Interesting things in science & science fiction

Peculiar sounds on Mars

NASA's InSight lander recorded the first-ever Mars-quake in April. Six months later, the lander picked up more "peculiar sounds" on Mars. In October 2019 NASA reported the lander's seismometer was able to pick up subtle noises, including wind noise, as well as more Marsquakes. The quakes had surprisingly high-frequency seismic signals compared to what has been heard since then. Out of more than 100 events detected about 21 are strongly considered to be quakes. The remainder could be quakes as well, but the science team hasn't ruled out other causes. Listen to the sounds of Mars on YouTube  https://youtu.be/m9cCuW9nIQg

DUST - Free high-quality SciFi shorts

DUST is a must for SciFi fans.  I watch the new videos every week. The production quality is amazing.  These FREE binge watchables feature science fiction short films with stunning visual effects, captivating plots, and complex character explorations. Robots, aliens, space exploration, technology, and human experience are all a part of DUST. New uploads every week with DUST exclusive premieres and original series.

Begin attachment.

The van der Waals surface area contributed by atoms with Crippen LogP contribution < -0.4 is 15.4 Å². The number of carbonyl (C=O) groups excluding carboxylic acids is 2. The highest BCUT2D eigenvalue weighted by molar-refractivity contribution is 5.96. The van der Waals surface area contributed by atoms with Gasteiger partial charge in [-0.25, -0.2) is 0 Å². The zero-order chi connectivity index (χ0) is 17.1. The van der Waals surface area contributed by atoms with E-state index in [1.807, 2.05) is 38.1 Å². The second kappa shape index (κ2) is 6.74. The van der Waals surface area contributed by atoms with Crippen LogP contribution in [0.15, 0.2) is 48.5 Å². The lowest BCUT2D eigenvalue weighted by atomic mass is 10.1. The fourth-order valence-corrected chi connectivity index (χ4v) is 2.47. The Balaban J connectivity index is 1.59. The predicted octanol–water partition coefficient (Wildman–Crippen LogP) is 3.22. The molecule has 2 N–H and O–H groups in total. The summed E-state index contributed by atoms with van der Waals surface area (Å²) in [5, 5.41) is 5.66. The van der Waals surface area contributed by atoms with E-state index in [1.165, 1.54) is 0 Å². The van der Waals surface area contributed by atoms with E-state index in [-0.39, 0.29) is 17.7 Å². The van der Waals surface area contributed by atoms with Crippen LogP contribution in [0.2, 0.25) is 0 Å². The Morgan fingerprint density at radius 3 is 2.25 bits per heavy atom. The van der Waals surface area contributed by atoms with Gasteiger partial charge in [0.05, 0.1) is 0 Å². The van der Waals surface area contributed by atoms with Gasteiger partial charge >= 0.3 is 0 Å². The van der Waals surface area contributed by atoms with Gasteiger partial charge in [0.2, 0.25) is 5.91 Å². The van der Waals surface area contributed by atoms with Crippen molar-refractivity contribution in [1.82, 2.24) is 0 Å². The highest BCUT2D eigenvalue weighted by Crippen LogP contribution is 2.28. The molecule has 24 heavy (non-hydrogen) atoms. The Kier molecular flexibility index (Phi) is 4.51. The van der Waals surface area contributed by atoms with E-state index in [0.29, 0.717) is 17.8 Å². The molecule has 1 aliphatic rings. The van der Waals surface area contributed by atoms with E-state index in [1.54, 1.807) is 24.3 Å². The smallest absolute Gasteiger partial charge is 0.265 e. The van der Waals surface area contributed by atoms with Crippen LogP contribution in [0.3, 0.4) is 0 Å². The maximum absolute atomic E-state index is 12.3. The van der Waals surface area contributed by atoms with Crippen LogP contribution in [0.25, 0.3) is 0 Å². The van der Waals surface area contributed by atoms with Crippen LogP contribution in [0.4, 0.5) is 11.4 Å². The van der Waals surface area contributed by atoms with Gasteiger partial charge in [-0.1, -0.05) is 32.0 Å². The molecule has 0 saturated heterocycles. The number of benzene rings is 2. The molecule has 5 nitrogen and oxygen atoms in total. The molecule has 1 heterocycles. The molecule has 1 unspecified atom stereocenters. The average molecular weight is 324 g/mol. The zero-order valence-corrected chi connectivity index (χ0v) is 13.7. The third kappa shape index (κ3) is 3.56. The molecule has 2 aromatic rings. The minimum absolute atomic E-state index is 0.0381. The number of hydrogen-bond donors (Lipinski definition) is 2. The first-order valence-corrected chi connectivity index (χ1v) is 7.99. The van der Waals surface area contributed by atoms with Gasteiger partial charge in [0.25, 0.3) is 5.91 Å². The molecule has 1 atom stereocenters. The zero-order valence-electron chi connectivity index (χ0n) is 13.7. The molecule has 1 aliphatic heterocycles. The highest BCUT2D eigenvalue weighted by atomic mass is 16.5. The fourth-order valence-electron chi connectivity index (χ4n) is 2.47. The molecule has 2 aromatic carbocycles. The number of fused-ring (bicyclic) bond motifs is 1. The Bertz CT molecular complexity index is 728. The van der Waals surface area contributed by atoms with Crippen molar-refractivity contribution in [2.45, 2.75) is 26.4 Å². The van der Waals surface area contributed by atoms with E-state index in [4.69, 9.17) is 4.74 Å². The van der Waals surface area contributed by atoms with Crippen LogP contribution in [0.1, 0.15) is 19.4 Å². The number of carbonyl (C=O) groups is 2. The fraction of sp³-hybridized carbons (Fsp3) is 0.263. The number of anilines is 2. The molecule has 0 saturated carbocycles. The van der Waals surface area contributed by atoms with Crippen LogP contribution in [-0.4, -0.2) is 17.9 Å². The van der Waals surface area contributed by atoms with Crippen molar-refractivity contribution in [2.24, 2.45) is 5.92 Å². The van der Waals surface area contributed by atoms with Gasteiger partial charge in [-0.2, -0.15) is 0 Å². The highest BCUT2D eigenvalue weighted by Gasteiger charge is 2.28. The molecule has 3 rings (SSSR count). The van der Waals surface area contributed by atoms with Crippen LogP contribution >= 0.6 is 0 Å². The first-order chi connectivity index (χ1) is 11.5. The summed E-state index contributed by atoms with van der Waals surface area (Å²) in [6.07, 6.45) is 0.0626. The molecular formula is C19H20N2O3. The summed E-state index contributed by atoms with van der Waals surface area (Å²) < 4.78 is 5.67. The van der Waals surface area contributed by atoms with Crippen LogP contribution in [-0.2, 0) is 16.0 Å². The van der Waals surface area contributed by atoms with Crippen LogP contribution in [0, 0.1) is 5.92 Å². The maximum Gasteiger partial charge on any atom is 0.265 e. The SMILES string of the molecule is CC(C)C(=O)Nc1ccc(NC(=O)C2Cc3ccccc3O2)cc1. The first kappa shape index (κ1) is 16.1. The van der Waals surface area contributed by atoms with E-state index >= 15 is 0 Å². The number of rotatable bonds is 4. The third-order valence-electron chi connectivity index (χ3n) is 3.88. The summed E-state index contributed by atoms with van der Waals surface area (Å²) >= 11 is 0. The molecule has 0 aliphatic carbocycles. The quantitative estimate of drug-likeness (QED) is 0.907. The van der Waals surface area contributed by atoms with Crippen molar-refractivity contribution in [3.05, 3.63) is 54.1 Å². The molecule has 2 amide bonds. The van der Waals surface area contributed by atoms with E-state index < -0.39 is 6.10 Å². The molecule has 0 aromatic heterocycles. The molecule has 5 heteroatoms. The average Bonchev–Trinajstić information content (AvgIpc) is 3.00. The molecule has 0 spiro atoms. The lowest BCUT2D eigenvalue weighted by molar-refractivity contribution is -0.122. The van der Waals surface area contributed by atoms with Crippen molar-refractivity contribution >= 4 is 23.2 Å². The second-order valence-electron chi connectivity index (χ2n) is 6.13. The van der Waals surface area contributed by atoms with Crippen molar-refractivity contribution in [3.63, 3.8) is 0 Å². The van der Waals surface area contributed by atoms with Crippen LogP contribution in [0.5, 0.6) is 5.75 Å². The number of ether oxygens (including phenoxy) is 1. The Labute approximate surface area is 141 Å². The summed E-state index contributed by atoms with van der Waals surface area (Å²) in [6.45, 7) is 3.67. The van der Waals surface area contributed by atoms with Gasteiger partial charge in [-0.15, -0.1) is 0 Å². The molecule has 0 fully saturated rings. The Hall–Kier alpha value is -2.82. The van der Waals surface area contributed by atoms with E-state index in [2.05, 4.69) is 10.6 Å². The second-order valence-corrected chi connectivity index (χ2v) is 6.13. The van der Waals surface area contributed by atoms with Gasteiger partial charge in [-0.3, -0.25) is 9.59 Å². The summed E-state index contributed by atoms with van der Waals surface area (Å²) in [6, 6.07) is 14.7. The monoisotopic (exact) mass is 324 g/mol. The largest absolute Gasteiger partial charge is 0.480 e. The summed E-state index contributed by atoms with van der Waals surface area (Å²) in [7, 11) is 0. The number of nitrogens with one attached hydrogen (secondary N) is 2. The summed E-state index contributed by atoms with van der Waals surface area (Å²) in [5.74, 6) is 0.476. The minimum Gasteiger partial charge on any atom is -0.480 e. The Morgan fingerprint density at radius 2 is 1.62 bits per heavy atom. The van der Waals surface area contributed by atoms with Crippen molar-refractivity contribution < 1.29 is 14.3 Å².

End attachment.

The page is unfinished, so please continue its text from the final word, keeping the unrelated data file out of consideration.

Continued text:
https://www.youtube.com/channel/UC7sDT8jZ76VLV1u__krUutA

Is Planet 9 a black hole?

The possibility of Plant 9 has fascinated researchers for some time. A new study suggests it may not be a giant planet beyond Neptune — it might be a primordial black hole.
   

Researchers Jakub Scholtz and James Unwin wrote in the study’s abstract.  "We take these objects to be primordial black holes (PBHs) and point out the orbits of Trans Neptune Objects would be altered if one of these PBHs was captured by the Solar System, in line with the Planet 9 hypothesis."

Primordial black holes are hypothetical black holes that formed soon after the universe. Researchers have not been able to locate them just yet, but they believe they are prevalent and may play a role in the existence of dark matter. Dark matter is believed to account for 85 percent of all matter in the known universe.

Plastic that moves to light

Researchers from Finland's Tampere University were able to train pieces of plastic to walk based on light signals. The plastics are soft actuators that are able to convert energy, in this case, light, into movement.  When illuminated, the plastic bends similar to how humans bend a finger. By illuminating the plastic intermittently,  it walked, albeit slowly, at about the same pace as a snail. 

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